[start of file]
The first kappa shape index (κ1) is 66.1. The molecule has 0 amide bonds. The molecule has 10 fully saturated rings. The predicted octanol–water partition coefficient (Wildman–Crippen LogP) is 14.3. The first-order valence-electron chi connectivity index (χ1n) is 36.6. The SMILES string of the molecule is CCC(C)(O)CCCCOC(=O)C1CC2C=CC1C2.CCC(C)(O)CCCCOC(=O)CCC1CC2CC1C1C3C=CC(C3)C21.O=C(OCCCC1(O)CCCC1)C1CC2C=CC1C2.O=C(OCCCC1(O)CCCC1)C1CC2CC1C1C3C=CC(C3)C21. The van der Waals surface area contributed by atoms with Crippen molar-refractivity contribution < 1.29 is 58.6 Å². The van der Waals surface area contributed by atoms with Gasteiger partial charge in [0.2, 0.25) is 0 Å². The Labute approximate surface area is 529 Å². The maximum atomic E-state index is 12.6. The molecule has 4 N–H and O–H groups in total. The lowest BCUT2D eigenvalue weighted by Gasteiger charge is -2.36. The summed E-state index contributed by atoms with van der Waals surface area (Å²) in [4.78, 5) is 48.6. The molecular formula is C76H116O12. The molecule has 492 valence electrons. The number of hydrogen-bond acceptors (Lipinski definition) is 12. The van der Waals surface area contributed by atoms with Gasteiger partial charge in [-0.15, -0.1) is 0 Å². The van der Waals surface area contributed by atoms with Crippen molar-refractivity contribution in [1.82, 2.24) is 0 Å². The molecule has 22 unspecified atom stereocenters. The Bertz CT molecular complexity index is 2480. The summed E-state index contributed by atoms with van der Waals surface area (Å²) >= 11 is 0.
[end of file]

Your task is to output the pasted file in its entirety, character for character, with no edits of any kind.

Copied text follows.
The first kappa shape index (κ1) is 66.1. The molecule has 0 amide bonds. The molecule has 10 fully saturated rings. The predicted octanol–water partition coefficient (Wildman–Crippen LogP) is 14.3. The first-order valence-electron chi connectivity index (χ1n) is 36.6. The SMILES string of the molecule is CCC(C)(O)CCCCOC(=O)C1CC2C=CC1C2.CCC(C)(O)CCCCOC(=O)CCC1CC2CC1C1C3C=CC(C3)C21.O=C(OCCCC1(O)CCCC1)C1CC2C=CC1C2.O=C(OCCCC1(O)CCCC1)C1CC2CC1C1C3C=CC(C3)C21. The van der Waals surface area contributed by atoms with Crippen molar-refractivity contribution < 1.29 is 58.6 Å². The van der Waals surface area contributed by atoms with Gasteiger partial charge in [0.2, 0.25) is 0 Å². The Labute approximate surface area is 529 Å². The maximum atomic E-state index is 12.6. The molecule has 4 N–H and O–H groups in total. The lowest BCUT2D eigenvalue weighted by Gasteiger charge is -2.36. The summed E-state index contributed by atoms with van der Waals surface area (Å²) in [4.78, 5) is 48.6. The molecular formula is C76H116O12. The molecule has 492 valence electrons. The number of hydrogen-bond acceptors (Lipinski definition) is 12. The van der Waals surface area contributed by atoms with Gasteiger partial charge in [-0.15, -0.1) is 0 Å². The van der Waals surface area contributed by atoms with Crippen molar-refractivity contribution in [1.82, 2.24) is 0 Å². The molecule has 22 unspecified atom stereocenters. The Bertz CT molecular complexity index is 2480. The summed E-state index contributed by atoms with van der Waals surface area (Å²) >= 11 is 0.